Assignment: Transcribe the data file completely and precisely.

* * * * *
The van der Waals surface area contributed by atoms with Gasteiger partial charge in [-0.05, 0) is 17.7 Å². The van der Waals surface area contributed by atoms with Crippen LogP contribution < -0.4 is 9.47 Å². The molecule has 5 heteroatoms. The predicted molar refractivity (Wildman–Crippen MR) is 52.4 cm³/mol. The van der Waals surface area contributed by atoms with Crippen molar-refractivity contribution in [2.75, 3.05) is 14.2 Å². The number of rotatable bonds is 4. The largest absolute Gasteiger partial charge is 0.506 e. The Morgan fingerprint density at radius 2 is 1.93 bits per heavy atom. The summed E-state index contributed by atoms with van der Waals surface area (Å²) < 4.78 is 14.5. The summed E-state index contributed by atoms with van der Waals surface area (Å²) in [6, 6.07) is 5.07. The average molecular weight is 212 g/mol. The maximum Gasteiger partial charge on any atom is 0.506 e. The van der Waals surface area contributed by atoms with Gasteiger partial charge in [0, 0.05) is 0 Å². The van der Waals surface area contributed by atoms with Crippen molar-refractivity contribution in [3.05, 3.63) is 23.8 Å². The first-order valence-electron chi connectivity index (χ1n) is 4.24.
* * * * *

The van der Waals surface area contributed by atoms with Gasteiger partial charge in [-0.05, 0) is 17.7 Å². The van der Waals surface area contributed by atoms with Crippen LogP contribution < -0.4 is 9.47 Å². The molecule has 5 heteroatoms. The predicted molar refractivity (Wildman–Crippen MR) is 52.4 cm³/mol. The van der Waals surface area contributed by atoms with Crippen molar-refractivity contribution in [2.75, 3.05) is 14.2 Å². The number of rotatable bonds is 4. The largest absolute Gasteiger partial charge is 0.506 e. The Morgan fingerprint density at radius 2 is 1.93 bits per heavy atom. The summed E-state index contributed by atoms with van der Waals surface area (Å²) < 4.78 is 14.5. The summed E-state index contributed by atoms with van der Waals surface area (Å²) in [6, 6.07) is 5.07. The average molecular weight is 212 g/mol. The maximum Gasteiger partial charge on any atom is 0.506 e. The van der Waals surface area contributed by atoms with Gasteiger partial charge in [0, 0.05) is 0 Å². The van der Waals surface area contributed by atoms with Crippen molar-refractivity contribution in [3.05, 3.63) is 23.8 Å². The first-order valence-electron chi connectivity index (χ1n) is 4.24.